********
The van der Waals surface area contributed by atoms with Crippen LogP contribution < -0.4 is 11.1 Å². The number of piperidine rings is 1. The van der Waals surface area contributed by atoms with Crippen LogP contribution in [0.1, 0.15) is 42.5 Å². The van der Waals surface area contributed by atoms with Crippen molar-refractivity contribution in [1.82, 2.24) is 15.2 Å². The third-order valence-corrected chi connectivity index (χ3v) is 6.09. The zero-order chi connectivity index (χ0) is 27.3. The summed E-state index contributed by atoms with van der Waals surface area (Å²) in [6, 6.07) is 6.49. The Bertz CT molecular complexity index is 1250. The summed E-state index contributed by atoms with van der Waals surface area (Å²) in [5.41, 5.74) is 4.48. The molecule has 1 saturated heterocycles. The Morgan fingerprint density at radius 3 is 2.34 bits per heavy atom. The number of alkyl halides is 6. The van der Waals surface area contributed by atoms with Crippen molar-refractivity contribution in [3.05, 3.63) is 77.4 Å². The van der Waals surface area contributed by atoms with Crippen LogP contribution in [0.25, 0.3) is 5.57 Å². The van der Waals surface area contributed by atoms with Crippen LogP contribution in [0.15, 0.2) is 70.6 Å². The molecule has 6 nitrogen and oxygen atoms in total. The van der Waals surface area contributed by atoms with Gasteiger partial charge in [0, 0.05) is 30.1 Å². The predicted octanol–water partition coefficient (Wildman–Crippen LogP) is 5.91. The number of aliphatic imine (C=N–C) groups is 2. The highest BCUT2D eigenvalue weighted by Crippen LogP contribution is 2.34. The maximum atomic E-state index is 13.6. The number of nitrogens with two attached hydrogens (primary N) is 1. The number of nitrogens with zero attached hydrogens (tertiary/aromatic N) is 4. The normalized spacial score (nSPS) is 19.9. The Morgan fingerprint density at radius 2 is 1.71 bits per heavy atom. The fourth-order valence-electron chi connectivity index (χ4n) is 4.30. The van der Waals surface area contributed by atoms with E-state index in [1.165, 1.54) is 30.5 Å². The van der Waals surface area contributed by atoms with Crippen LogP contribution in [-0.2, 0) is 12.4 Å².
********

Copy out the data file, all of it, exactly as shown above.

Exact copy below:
The van der Waals surface area contributed by atoms with Crippen LogP contribution < -0.4 is 11.1 Å². The number of piperidine rings is 1. The van der Waals surface area contributed by atoms with Crippen LogP contribution in [0.1, 0.15) is 42.5 Å². The van der Waals surface area contributed by atoms with Crippen molar-refractivity contribution in [1.82, 2.24) is 15.2 Å². The third-order valence-corrected chi connectivity index (χ3v) is 6.09. The zero-order chi connectivity index (χ0) is 27.3. The summed E-state index contributed by atoms with van der Waals surface area (Å²) in [6, 6.07) is 6.49. The Bertz CT molecular complexity index is 1250. The summed E-state index contributed by atoms with van der Waals surface area (Å²) in [5.41, 5.74) is 4.48. The molecule has 1 saturated heterocycles. The Morgan fingerprint density at radius 3 is 2.34 bits per heavy atom. The number of alkyl halides is 6. The van der Waals surface area contributed by atoms with Crippen molar-refractivity contribution in [3.05, 3.63) is 77.4 Å². The van der Waals surface area contributed by atoms with Crippen LogP contribution in [0.25, 0.3) is 5.57 Å². The van der Waals surface area contributed by atoms with Crippen LogP contribution in [0.15, 0.2) is 70.6 Å². The molecule has 6 nitrogen and oxygen atoms in total. The van der Waals surface area contributed by atoms with Gasteiger partial charge in [0, 0.05) is 30.1 Å². The predicted octanol–water partition coefficient (Wildman–Crippen LogP) is 5.91. The number of aliphatic imine (C=N–C) groups is 2. The highest BCUT2D eigenvalue weighted by Crippen LogP contribution is 2.34. The maximum atomic E-state index is 13.6. The number of nitrogens with two attached hydrogens (primary N) is 1. The number of nitrogens with zero attached hydrogens (tertiary/aromatic N) is 4. The normalized spacial score (nSPS) is 19.9. The Morgan fingerprint density at radius 2 is 1.71 bits per heavy atom. The fourth-order valence-electron chi connectivity index (χ4n) is 4.30. The van der Waals surface area contributed by atoms with E-state index in [1.165, 1.54) is 30.5 Å². The van der Waals surface area contributed by atoms with Crippen LogP contribution in [-0.2, 0) is 12.4 Å².